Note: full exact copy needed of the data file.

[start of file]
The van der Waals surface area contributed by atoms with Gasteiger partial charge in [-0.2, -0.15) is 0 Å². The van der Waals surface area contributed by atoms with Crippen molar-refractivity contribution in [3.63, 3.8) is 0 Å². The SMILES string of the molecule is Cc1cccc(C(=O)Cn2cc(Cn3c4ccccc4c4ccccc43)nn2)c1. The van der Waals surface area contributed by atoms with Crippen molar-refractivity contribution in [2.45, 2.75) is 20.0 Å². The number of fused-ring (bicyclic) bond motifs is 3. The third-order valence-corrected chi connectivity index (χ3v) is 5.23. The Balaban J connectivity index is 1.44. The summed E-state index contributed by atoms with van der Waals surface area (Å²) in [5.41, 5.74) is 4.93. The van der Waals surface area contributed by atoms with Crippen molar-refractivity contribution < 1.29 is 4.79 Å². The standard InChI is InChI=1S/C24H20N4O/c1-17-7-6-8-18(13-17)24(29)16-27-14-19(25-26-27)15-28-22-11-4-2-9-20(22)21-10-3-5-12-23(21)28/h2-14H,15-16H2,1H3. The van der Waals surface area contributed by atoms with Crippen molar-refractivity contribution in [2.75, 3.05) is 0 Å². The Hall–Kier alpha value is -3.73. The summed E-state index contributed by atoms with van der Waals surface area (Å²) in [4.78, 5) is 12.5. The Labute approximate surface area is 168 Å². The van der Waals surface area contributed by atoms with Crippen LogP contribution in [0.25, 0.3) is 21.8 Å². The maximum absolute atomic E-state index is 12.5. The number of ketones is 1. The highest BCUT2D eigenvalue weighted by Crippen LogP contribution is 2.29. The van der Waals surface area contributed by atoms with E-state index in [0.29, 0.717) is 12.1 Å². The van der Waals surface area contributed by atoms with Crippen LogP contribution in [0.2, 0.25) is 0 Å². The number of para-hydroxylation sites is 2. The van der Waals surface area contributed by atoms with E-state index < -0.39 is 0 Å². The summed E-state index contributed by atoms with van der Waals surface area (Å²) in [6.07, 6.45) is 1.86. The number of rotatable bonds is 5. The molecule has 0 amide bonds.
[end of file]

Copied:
The van der Waals surface area contributed by atoms with Gasteiger partial charge in [-0.2, -0.15) is 0 Å². The van der Waals surface area contributed by atoms with Crippen molar-refractivity contribution in [3.63, 3.8) is 0 Å². The SMILES string of the molecule is Cc1cccc(C(=O)Cn2cc(Cn3c4ccccc4c4ccccc43)nn2)c1. The van der Waals surface area contributed by atoms with Crippen molar-refractivity contribution in [2.45, 2.75) is 20.0 Å². The number of fused-ring (bicyclic) bond motifs is 3. The third-order valence-corrected chi connectivity index (χ3v) is 5.23. The Balaban J connectivity index is 1.44. The summed E-state index contributed by atoms with van der Waals surface area (Å²) in [5.41, 5.74) is 4.93. The van der Waals surface area contributed by atoms with Crippen molar-refractivity contribution < 1.29 is 4.79 Å². The standard InChI is InChI=1S/C24H20N4O/c1-17-7-6-8-18(13-17)24(29)16-27-14-19(25-26-27)15-28-22-11-4-2-9-20(22)21-10-3-5-12-23(21)28/h2-14H,15-16H2,1H3. The van der Waals surface area contributed by atoms with Crippen molar-refractivity contribution in [2.75, 3.05) is 0 Å². The Hall–Kier alpha value is -3.73. The summed E-state index contributed by atoms with van der Waals surface area (Å²) in [4.78, 5) is 12.5. The Labute approximate surface area is 168 Å². The van der Waals surface area contributed by atoms with Crippen LogP contribution in [0.25, 0.3) is 21.8 Å². The maximum absolute atomic E-state index is 12.5. The number of ketones is 1. The highest BCUT2D eigenvalue weighted by Crippen LogP contribution is 2.29. The van der Waals surface area contributed by atoms with E-state index in [0.29, 0.717) is 12.1 Å². The van der Waals surface area contributed by atoms with Crippen LogP contribution in [0.2, 0.25) is 0 Å². The number of para-hydroxylation sites is 2. The van der Waals surface area contributed by atoms with E-state index < -0.39 is 0 Å². The summed E-state index contributed by atoms with van der Waals surface area (Å²) in [6.07, 6.45) is 1.86. The number of rotatable bonds is 5. The molecule has 0 amide bonds.